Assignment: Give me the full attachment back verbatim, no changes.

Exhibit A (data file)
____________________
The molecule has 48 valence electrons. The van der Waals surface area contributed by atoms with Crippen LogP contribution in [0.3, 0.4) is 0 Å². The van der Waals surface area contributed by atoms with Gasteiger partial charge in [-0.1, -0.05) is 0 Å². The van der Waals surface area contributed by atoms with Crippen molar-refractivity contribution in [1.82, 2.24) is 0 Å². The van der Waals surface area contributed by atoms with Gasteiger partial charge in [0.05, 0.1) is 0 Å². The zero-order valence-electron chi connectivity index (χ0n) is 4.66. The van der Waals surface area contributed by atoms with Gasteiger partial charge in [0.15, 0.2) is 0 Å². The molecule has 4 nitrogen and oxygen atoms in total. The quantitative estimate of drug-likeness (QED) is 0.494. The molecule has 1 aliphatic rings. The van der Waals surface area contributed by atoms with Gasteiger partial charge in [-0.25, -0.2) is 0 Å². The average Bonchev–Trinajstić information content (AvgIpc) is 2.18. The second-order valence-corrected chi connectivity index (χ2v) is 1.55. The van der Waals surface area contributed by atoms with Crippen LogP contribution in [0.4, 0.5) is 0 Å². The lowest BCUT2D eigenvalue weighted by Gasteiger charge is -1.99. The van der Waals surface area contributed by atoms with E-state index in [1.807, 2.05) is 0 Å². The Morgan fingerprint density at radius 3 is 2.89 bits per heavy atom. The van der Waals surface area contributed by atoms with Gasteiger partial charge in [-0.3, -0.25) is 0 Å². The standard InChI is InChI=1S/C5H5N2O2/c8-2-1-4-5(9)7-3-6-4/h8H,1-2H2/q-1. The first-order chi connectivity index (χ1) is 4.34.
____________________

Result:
The molecule has 48 valence electrons. The van der Waals surface area contributed by atoms with Crippen LogP contribution in [0.3, 0.4) is 0 Å². The van der Waals surface area contributed by atoms with Gasteiger partial charge in [-0.1, -0.05) is 0 Å². The van der Waals surface area contributed by atoms with Crippen molar-refractivity contribution in [1.82, 2.24) is 0 Å². The van der Waals surface area contributed by atoms with Gasteiger partial charge in [0.05, 0.1) is 0 Å². The zero-order valence-electron chi connectivity index (χ0n) is 4.66. The van der Waals surface area contributed by atoms with Gasteiger partial charge in [0.15, 0.2) is 0 Å². The molecule has 4 nitrogen and oxygen atoms in total. The quantitative estimate of drug-likeness (QED) is 0.494. The molecule has 1 aliphatic rings. The van der Waals surface area contributed by atoms with Gasteiger partial charge in [-0.25, -0.2) is 0 Å². The average Bonchev–Trinajstić information content (AvgIpc) is 2.18. The second-order valence-corrected chi connectivity index (χ2v) is 1.55. The van der Waals surface area contributed by atoms with Crippen LogP contribution in [0.4, 0.5) is 0 Å². The lowest BCUT2D eigenvalue weighted by Gasteiger charge is -1.99. The van der Waals surface area contributed by atoms with E-state index in [1.807, 2.05) is 0 Å². The Morgan fingerprint density at radius 3 is 2.89 bits per heavy atom. The van der Waals surface area contributed by atoms with Gasteiger partial charge in [-0.3, -0.25) is 0 Å². The standard InChI is InChI=1S/C5H5N2O2/c8-2-1-4-5(9)7-3-6-4/h8H,1-2H2/q-1. The first-order chi connectivity index (χ1) is 4.34.